Lets face it — there has been a ton of conversation in regards to this colder pattern over the past few weeks. Our team of forecasters has been talking about it for more than a few weeks now –and it is finally arriving this week. A piece of the polar vortex (yes, the one you hear about a lot) will drop southward into Canada and eventually through parts of the Northeast states late this week. This will lead to temperatures dropping well below normal over a large part of the region.
In fact, temperatures may fall 20 to 30 degrees below average over a vast majority of the Northeast from Thursday through Friday, as the heart of the cold swings overhead. See, the cold is being very notably displaced from the arctic and North Pole. We spoke last week about the importance of a ridge of high pressure building north of Alaska. This has disrupted the flow of air near the pole, pushing cold air far south — and towards the Great Lakes and Northeast states.
An active storm track is expected to continue, with disturbances still crashing into the Western US and pushing eastward. But there is more to this than just activity — the progressive nature of the jet stream and lack of blocking means the arctic air won’t stay around very long. “Blocking” refers to unusual ridges of high pressure or ridges in the atmosphere that act to slow down the wave pattern in the atmosphere. Often times, without these blocks, the pattern continues to move along at a very quick pace. This time will be no different — the polar vortex will be lifting our of the Northeast US by the time the next system arrives.
A breakdown of the atmospheric setup shows us what is happening and why. We are looking at 500mb heights (black lines) and energy (colored area). These charts show us the height/wave pattern in the atmosphere and the area where disturbances and energy are tracking. We can see the departing cold air on the far top-right of the screen. But more notably, we can also see the weekend storm system approaching. The system is being driven towards the Northeast by a warm, southwest wind — and it is bringing the warm air with it. This almost ensures that a main characteristic of the system will be warm air – even if precipitation starts as snow.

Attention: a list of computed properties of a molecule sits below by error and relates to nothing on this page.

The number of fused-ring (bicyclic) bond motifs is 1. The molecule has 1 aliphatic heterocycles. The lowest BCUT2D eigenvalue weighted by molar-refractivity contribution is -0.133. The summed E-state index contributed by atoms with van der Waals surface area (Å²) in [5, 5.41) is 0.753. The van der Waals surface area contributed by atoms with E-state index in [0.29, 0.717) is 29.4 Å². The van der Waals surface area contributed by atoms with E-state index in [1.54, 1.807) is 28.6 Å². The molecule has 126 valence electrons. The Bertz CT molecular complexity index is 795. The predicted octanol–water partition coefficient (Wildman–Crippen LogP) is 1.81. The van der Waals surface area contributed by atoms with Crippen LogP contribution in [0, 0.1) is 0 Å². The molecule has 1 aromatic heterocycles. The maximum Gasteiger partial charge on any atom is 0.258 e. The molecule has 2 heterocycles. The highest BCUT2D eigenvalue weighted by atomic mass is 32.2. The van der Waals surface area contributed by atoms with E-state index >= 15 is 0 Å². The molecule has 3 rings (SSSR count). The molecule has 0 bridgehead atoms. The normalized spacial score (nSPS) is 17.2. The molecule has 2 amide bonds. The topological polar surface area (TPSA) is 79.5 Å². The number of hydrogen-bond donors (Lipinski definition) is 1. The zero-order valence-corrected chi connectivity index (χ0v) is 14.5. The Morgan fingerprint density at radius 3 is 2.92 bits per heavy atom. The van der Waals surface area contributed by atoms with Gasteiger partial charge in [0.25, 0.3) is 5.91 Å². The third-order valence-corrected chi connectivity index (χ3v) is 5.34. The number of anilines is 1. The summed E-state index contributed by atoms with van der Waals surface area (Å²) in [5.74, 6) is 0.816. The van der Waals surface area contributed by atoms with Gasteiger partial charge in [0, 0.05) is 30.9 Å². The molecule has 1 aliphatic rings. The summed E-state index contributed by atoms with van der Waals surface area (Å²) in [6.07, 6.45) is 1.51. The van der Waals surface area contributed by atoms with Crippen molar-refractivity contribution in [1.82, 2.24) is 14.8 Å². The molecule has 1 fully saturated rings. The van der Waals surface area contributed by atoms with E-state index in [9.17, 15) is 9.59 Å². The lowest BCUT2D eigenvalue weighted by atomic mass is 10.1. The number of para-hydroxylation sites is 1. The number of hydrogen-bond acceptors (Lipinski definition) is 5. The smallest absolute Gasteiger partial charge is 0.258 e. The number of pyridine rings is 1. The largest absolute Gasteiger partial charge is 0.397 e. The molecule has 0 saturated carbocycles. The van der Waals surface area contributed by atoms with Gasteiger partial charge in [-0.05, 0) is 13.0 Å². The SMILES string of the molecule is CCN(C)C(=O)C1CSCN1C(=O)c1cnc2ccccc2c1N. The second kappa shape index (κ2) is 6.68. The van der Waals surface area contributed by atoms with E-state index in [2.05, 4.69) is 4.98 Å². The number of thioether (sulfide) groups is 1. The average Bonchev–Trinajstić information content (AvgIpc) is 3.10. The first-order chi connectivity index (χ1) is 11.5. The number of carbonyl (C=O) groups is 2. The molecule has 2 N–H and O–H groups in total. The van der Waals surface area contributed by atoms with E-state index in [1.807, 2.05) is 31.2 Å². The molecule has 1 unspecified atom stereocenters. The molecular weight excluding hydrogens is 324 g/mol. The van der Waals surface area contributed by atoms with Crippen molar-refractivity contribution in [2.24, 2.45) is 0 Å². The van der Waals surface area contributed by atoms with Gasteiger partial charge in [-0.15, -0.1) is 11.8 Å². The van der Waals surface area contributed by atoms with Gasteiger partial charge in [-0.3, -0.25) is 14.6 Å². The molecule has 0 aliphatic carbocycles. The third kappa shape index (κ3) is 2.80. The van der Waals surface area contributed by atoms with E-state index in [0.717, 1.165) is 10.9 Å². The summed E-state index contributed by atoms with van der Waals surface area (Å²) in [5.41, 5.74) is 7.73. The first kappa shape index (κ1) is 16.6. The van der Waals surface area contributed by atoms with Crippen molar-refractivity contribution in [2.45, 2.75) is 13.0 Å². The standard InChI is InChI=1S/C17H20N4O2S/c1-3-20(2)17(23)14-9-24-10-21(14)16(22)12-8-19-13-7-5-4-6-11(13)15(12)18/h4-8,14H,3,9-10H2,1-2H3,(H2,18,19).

It is not surprising, then, to see models suggesting a changeover to rain throughout a large majority of the region despite the very cold air that had arrived just 24-48 hours earlier. Breaking down the exact depth of the cold air will be critical to the forecast, especially over the interior. Despite this warm air surge, interior areas and New England particularly could still see several hours of wintry precipitation, leading to fairly notable impacts on Saturday. We have included basic overview areas
Beyond the weekend storm system, the pattern looks to undergo significant changes. The same areas which helped to bring cold air south towards the Northeast will regress nearly to the opposite of that — now with more troughing in those areas. What does this mean? Basically, without a propelling force to disrupt cold air from its typical location, it will tend to stay bottled up near the poles and in the arctic. A trough developing over Alaska and into the Northeast Pacific Ocean (also known as a positive Eastern Pacific Oscillation) will often lead to the development of a Southeast Ridge.
This is exactly what is being signaled on ensemble guidance through the end of December. Cold air looks likely to retreat, and as the polar vortex restrengthens in its usual location, the Southeast Ridge will flex its muscles here along the East Coast. This will allow temperatures to moderate as we approach Christmas Week, with an end to below normal temperatures and a return to above average temperatures. While the active storm track looks to continue, warmer temperatures look likely to become established as we head towards the end of the month overall.
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